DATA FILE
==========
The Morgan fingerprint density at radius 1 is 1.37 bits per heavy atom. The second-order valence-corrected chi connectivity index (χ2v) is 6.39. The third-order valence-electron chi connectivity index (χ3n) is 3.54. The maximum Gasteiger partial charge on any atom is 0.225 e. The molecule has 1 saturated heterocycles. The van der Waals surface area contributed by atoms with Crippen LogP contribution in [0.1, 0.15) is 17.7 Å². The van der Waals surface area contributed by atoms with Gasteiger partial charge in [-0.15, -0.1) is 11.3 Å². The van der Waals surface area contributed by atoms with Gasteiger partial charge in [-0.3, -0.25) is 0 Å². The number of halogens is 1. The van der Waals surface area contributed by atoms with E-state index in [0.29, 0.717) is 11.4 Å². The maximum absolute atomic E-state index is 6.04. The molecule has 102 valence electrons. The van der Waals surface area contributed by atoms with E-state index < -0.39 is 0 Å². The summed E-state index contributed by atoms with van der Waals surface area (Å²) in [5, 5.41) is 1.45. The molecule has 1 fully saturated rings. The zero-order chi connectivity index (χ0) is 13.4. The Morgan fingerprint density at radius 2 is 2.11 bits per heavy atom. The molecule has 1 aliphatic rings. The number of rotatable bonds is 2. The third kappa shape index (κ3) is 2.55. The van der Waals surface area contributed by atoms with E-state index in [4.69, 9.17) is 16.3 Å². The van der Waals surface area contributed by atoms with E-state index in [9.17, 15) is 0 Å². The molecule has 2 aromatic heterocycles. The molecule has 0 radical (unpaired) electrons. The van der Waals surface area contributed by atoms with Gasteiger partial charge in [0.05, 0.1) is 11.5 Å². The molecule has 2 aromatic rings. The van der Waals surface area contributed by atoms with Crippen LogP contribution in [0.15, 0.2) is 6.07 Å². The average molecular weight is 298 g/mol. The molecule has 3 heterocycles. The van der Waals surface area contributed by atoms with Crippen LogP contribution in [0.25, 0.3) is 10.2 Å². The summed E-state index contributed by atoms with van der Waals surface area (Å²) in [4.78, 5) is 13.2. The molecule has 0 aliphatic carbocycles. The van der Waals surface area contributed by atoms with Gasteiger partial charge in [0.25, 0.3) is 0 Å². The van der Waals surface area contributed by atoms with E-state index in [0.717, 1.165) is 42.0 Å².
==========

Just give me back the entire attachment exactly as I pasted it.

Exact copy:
The Morgan fingerprint density at radius 1 is 1.37 bits per heavy atom. The second-order valence-corrected chi connectivity index (χ2v) is 6.39. The third-order valence-electron chi connectivity index (χ3n) is 3.54. The maximum Gasteiger partial charge on any atom is 0.225 e. The molecule has 1 saturated heterocycles. The van der Waals surface area contributed by atoms with Crippen LogP contribution in [0.1, 0.15) is 17.7 Å². The van der Waals surface area contributed by atoms with Gasteiger partial charge in [-0.15, -0.1) is 11.3 Å². The van der Waals surface area contributed by atoms with Gasteiger partial charge in [-0.3, -0.25) is 0 Å². The number of halogens is 1. The van der Waals surface area contributed by atoms with E-state index in [0.29, 0.717) is 11.4 Å². The maximum absolute atomic E-state index is 6.04. The molecule has 102 valence electrons. The van der Waals surface area contributed by atoms with E-state index < -0.39 is 0 Å². The summed E-state index contributed by atoms with van der Waals surface area (Å²) in [5, 5.41) is 1.45. The molecule has 1 fully saturated rings. The zero-order chi connectivity index (χ0) is 13.4. The Morgan fingerprint density at radius 2 is 2.11 bits per heavy atom. The molecule has 1 aliphatic rings. The number of rotatable bonds is 2. The third kappa shape index (κ3) is 2.55. The van der Waals surface area contributed by atoms with E-state index in [4.69, 9.17) is 16.3 Å². The van der Waals surface area contributed by atoms with E-state index in [9.17, 15) is 0 Å². The molecule has 2 aromatic heterocycles. The molecule has 0 radical (unpaired) electrons. The van der Waals surface area contributed by atoms with Gasteiger partial charge in [0.05, 0.1) is 11.5 Å². The molecule has 2 aromatic rings. The van der Waals surface area contributed by atoms with Crippen LogP contribution in [0.15, 0.2) is 6.07 Å². The average molecular weight is 298 g/mol. The molecule has 3 heterocycles. The van der Waals surface area contributed by atoms with Crippen LogP contribution in [0.25, 0.3) is 10.2 Å². The summed E-state index contributed by atoms with van der Waals surface area (Å²) in [4.78, 5) is 13.2. The molecule has 0 aliphatic carbocycles. The van der Waals surface area contributed by atoms with Gasteiger partial charge in [0.25, 0.3) is 0 Å². The van der Waals surface area contributed by atoms with E-state index in [0.717, 1.165) is 42.0 Å².